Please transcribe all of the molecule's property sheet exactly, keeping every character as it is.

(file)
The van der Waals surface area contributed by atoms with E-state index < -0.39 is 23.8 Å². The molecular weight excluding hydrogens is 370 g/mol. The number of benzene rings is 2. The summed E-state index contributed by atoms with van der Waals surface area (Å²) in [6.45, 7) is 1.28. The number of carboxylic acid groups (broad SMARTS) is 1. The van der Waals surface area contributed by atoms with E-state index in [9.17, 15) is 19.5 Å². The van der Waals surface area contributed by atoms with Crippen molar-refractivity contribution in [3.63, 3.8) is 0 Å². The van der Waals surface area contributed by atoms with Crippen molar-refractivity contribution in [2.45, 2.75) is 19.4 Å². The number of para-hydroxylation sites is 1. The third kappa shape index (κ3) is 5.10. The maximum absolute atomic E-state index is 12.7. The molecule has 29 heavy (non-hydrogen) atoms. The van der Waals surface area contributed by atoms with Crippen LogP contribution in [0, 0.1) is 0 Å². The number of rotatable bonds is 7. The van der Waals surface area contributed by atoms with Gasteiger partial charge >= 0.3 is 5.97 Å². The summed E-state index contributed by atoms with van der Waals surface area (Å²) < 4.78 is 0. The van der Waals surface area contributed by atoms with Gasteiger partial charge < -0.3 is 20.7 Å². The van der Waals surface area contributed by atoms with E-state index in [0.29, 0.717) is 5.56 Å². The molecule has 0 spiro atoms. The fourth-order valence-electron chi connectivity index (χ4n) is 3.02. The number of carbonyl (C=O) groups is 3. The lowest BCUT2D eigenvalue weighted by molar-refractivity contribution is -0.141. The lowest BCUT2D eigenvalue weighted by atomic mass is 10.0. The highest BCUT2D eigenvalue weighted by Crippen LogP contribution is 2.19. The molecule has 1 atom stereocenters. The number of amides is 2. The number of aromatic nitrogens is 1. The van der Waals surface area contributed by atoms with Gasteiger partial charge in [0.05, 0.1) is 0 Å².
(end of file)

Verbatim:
The van der Waals surface area contributed by atoms with E-state index < -0.39 is 23.8 Å². The molecular weight excluding hydrogens is 370 g/mol. The number of benzene rings is 2. The summed E-state index contributed by atoms with van der Waals surface area (Å²) in [6.45, 7) is 1.28. The number of carboxylic acid groups (broad SMARTS) is 1. The van der Waals surface area contributed by atoms with E-state index in [9.17, 15) is 19.5 Å². The van der Waals surface area contributed by atoms with Crippen molar-refractivity contribution in [3.63, 3.8) is 0 Å². The van der Waals surface area contributed by atoms with Crippen molar-refractivity contribution in [2.45, 2.75) is 19.4 Å². The number of para-hydroxylation sites is 1. The third kappa shape index (κ3) is 5.10. The maximum absolute atomic E-state index is 12.7. The molecule has 29 heavy (non-hydrogen) atoms. The van der Waals surface area contributed by atoms with Crippen LogP contribution in [0, 0.1) is 0 Å². The number of rotatable bonds is 7. The van der Waals surface area contributed by atoms with Gasteiger partial charge >= 0.3 is 5.97 Å². The summed E-state index contributed by atoms with van der Waals surface area (Å²) < 4.78 is 0. The van der Waals surface area contributed by atoms with Gasteiger partial charge < -0.3 is 20.7 Å². The van der Waals surface area contributed by atoms with E-state index in [0.29, 0.717) is 5.56 Å². The molecule has 0 spiro atoms. The fourth-order valence-electron chi connectivity index (χ4n) is 3.02. The number of carbonyl (C=O) groups is 3. The lowest BCUT2D eigenvalue weighted by molar-refractivity contribution is -0.141. The lowest BCUT2D eigenvalue weighted by atomic mass is 10.0. The highest BCUT2D eigenvalue weighted by Crippen LogP contribution is 2.19. The molecule has 1 atom stereocenters. The number of amides is 2. The number of aromatic nitrogens is 1. The van der Waals surface area contributed by atoms with Gasteiger partial charge in [0.05, 0.1) is 0 Å².